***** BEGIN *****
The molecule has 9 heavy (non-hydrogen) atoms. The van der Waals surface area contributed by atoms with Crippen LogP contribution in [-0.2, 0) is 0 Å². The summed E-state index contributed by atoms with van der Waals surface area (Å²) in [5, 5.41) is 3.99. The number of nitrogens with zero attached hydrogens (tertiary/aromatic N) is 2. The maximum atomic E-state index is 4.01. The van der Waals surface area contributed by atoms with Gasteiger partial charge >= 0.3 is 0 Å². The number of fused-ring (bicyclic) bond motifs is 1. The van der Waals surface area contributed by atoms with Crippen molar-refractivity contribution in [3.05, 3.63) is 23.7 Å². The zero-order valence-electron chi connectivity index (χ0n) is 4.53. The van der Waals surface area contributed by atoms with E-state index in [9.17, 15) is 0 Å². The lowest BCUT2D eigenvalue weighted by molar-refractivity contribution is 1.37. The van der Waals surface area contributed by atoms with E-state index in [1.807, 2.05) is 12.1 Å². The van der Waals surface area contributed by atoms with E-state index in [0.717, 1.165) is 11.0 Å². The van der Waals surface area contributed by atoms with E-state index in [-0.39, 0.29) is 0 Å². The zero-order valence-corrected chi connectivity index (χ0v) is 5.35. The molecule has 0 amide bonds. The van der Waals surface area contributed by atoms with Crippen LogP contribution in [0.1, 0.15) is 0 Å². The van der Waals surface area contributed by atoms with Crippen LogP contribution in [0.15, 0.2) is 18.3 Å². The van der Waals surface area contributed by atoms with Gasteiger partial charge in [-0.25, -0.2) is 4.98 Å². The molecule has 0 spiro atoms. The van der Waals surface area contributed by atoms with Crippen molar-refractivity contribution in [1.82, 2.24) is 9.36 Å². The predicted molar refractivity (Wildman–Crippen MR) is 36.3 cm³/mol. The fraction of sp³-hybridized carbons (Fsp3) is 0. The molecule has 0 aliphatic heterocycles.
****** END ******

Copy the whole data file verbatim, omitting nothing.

The molecule has 9 heavy (non-hydrogen) atoms. The van der Waals surface area contributed by atoms with Crippen LogP contribution in [-0.2, 0) is 0 Å². The summed E-state index contributed by atoms with van der Waals surface area (Å²) in [5, 5.41) is 3.99. The number of nitrogens with zero attached hydrogens (tertiary/aromatic N) is 2. The maximum atomic E-state index is 4.01. The van der Waals surface area contributed by atoms with Gasteiger partial charge >= 0.3 is 0 Å². The number of fused-ring (bicyclic) bond motifs is 1. The van der Waals surface area contributed by atoms with Crippen molar-refractivity contribution in [3.05, 3.63) is 23.7 Å². The zero-order valence-electron chi connectivity index (χ0n) is 4.53. The van der Waals surface area contributed by atoms with E-state index in [9.17, 15) is 0 Å². The lowest BCUT2D eigenvalue weighted by molar-refractivity contribution is 1.37. The van der Waals surface area contributed by atoms with E-state index in [1.807, 2.05) is 12.1 Å². The van der Waals surface area contributed by atoms with E-state index in [0.717, 1.165) is 11.0 Å². The van der Waals surface area contributed by atoms with E-state index in [-0.39, 0.29) is 0 Å². The zero-order valence-corrected chi connectivity index (χ0v) is 5.35. The molecule has 0 amide bonds. The van der Waals surface area contributed by atoms with Crippen LogP contribution in [0.1, 0.15) is 0 Å². The van der Waals surface area contributed by atoms with Crippen LogP contribution in [0.15, 0.2) is 18.3 Å². The van der Waals surface area contributed by atoms with Gasteiger partial charge in [-0.25, -0.2) is 4.98 Å². The molecule has 0 spiro atoms. The van der Waals surface area contributed by atoms with Crippen molar-refractivity contribution in [1.82, 2.24) is 9.36 Å². The predicted molar refractivity (Wildman–Crippen MR) is 36.3 cm³/mol. The fraction of sp³-hybridized carbons (Fsp3) is 0. The molecule has 0 aliphatic heterocycles.